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Marine Ecology Progress Series

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MEPS 228:227-239 (2002)  -  doi:10.3354/meps228227

Spatial dynamics of habitat suitability for the growth of newly settled winter flounder Pseudopleuronectes americanus in an estuarine nursery

J. P. Manderson*, B. A. Phelan, C. Meise, L. L. Stehlik, A. J. Bejda, J. Pessutti, L. Arlen, A. Draxler, A. W. Stoner**

Behavioral Ecology Branch, Northeast Fisheries Science Center NOAA/NMFS, James J. Howard Marine Sciences Laboratory, Highlands, New Jersey 07732, USA
*E-mail: **Present address: Alaska Fisheries Science Center NOAA/NMFS, 2030 South Marine Drive, Newport, Oregon 97365, USA

ABSTRACT: The relationship between the growth of early juvenile winter flounder (Psuedopleuronectes americanus, Walbaum; 17 to 27 mm standard length [SL]) and the spatial dynamics of estuarine gradients immediately following larval settlement was examined using field enclosure techniques in a temperate nursery. Enclosures (n = 60; 3 fish per enclosure) were deployed throughout the Navesink River/Sandy Hook Bay estuarine system, New Jersey, in a nested spatial design that allowed measurement of growth variation in time at 3 spatial scales (between regions: x-distance [D] = 12.3 km, SD = 3.6, n = 2; between sectors: x-D = 4.3 km, SD = 1.3, n = 6; between stations: ×-D = 1.8 km, SD = 0.8, n = 12). Three 12 d enclosure experiments were performed over 40 consecutive days from mid-May through June 1999. Flounder growth (range = 0 to 0.9 mm SL d-1 enclosure-1) was dynamic at a regional spatial scale. Generalized additive modeling indicated that growth was most rapid at relatively cool temperatures (<21°C) and low salinities (<24”). However, spatial analysis of partial growth indicated that the relative influences of temperature and salinity changed over time. Salinity effects were strongest during the earliest experiment (May 20 to June 1) when temperatures were cool (<20°C) throughout the estuary. During this period, salinities were conducive for rapid growth throughout the river. From June 4 to 16, salinities remained optimal in the river, but as the system warmed, temperatures conducive for rapid growth contracted into the bay and temperature effects became stronger than salinity effects. Growth was more rapid in the bay, but not as high as that measured during the first experiment in the river where optimal salinities and temperatures overlapped within the estuary. With continued warming and curtailed freshwater runoff, temperatures were sub-optimal throughout the estuary, salinities were conducive for rapid growth only in the upper river, and from June 18 to 30 growth rates were relatively low. Our analysis suggests that habitat suitability for the growth of juvenile fish can be spatially dynamic because multiple regulatory factors vary simultaneously in space and time. Rapid growth occurs at sites and times when optimal conditions for regulatory factors intersect in space, but the spatial coincidence of optimal conditions can be ephemeral.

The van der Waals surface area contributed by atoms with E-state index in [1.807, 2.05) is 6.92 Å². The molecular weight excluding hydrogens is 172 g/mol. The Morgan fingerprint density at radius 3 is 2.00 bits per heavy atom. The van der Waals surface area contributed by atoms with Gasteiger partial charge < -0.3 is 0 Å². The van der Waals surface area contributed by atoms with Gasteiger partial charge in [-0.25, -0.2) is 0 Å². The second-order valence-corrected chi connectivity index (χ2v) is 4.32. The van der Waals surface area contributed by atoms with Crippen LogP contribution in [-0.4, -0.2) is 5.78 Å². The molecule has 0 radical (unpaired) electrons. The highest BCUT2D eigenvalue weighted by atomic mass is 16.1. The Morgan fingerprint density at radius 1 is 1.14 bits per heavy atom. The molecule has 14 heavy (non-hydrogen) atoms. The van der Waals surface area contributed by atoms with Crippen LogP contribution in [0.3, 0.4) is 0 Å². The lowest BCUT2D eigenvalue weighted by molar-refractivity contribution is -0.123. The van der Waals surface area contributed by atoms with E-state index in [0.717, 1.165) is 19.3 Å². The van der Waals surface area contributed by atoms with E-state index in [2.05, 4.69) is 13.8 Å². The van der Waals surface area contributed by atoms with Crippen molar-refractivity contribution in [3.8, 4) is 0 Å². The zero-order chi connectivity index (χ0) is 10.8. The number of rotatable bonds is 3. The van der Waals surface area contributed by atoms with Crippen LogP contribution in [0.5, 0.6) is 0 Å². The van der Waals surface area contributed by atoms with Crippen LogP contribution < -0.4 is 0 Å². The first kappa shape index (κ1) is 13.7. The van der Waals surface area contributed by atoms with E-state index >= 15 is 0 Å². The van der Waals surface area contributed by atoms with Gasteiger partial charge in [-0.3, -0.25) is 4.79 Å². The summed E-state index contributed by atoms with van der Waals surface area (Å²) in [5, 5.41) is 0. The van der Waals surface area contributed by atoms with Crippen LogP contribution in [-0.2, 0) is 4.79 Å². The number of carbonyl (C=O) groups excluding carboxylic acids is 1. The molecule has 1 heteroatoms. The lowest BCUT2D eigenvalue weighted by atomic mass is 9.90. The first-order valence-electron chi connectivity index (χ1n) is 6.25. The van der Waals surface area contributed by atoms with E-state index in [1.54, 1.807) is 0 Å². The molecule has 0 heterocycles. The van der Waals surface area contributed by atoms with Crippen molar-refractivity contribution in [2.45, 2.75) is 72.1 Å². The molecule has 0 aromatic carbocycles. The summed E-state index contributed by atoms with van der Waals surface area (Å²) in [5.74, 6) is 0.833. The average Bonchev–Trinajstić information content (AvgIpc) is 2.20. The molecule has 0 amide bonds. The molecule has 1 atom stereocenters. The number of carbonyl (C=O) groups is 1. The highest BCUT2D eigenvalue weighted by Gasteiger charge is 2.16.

KEY WORDS: Essential fish habitat · Dynamic habitat · Spatial scale · Winter flounder · Pleuronectes americanus

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